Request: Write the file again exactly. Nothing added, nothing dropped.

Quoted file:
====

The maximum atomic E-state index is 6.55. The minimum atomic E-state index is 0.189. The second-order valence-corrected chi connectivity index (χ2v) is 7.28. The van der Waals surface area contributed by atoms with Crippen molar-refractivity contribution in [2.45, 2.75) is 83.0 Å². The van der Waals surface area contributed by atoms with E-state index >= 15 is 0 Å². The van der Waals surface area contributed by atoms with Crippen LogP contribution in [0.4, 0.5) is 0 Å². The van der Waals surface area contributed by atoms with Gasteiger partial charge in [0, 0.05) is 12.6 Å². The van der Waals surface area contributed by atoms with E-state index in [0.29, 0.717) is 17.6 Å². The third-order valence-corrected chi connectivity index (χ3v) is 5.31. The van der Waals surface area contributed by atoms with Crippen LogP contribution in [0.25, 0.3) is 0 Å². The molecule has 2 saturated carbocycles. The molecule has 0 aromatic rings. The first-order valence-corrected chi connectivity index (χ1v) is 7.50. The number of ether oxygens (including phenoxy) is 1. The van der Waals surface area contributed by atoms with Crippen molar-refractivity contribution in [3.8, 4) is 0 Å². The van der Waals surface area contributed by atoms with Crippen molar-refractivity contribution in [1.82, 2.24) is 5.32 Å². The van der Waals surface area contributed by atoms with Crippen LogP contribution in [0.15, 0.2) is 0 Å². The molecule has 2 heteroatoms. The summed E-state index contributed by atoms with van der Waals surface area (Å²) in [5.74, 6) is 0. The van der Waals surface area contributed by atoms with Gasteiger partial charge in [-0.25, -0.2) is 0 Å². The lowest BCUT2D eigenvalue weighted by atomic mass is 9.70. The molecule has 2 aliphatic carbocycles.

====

The maximum atomic E-state index is 6.55. The minimum atomic E-state index is 0.189. The second-order valence-corrected chi connectivity index (χ2v) is 7.28. The van der Waals surface area contributed by atoms with Crippen molar-refractivity contribution in [2.45, 2.75) is 83.0 Å². The van der Waals surface area contributed by atoms with E-state index >= 15 is 0 Å². The van der Waals surface area contributed by atoms with Crippen LogP contribution in [0.4, 0.5) is 0 Å². The van der Waals surface area contributed by atoms with Gasteiger partial charge in [0, 0.05) is 12.6 Å². The van der Waals surface area contributed by atoms with E-state index in [0.29, 0.717) is 17.6 Å². The third-order valence-corrected chi connectivity index (χ3v) is 5.31. The van der Waals surface area contributed by atoms with Crippen LogP contribution in [0.25, 0.3) is 0 Å². The molecule has 2 saturated carbocycles. The molecule has 0 aromatic rings. The first-order valence-corrected chi connectivity index (χ1v) is 7.50. The number of ether oxygens (including phenoxy) is 1. The van der Waals surface area contributed by atoms with Crippen molar-refractivity contribution in [3.8, 4) is 0 Å². The van der Waals surface area contributed by atoms with Crippen molar-refractivity contribution in [1.82, 2.24) is 5.32 Å². The van der Waals surface area contributed by atoms with Crippen LogP contribution in [0.15, 0.2) is 0 Å². The molecule has 2 heteroatoms. The summed E-state index contributed by atoms with van der Waals surface area (Å²) in [5.74, 6) is 0. The van der Waals surface area contributed by atoms with Gasteiger partial charge in [-0.25, -0.2) is 0 Å². The lowest BCUT2D eigenvalue weighted by atomic mass is 9.70. The molecule has 2 aliphatic carbocycles.